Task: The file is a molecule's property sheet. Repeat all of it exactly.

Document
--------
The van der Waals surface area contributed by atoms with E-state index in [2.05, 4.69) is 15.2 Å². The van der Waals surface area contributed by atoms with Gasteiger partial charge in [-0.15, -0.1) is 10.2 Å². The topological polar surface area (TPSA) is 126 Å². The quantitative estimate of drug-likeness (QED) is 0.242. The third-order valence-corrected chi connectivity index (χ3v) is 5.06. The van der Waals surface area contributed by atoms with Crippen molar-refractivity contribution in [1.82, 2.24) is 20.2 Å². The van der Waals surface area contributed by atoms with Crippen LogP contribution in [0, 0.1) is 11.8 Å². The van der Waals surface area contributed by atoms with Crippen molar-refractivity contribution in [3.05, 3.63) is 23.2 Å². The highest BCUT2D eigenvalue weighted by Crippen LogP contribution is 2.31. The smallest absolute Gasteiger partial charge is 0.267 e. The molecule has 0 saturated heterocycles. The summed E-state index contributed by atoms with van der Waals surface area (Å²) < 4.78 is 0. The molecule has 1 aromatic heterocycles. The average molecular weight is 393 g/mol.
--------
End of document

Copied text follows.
The van der Waals surface area contributed by atoms with E-state index in [2.05, 4.69) is 15.2 Å². The van der Waals surface area contributed by atoms with Gasteiger partial charge in [-0.15, -0.1) is 10.2 Å². The topological polar surface area (TPSA) is 126 Å². The quantitative estimate of drug-likeness (QED) is 0.242. The third-order valence-corrected chi connectivity index (χ3v) is 5.06. The van der Waals surface area contributed by atoms with Crippen molar-refractivity contribution in [1.82, 2.24) is 20.2 Å². The van der Waals surface area contributed by atoms with Crippen LogP contribution in [0, 0.1) is 11.8 Å². The van der Waals surface area contributed by atoms with Crippen molar-refractivity contribution in [3.05, 3.63) is 23.2 Å². The highest BCUT2D eigenvalue weighted by Crippen LogP contribution is 2.31. The smallest absolute Gasteiger partial charge is 0.267 e. The molecule has 0 saturated heterocycles. The summed E-state index contributed by atoms with van der Waals surface area (Å²) < 4.78 is 0. The molecule has 1 aromatic heterocycles. The average molecular weight is 393 g/mol.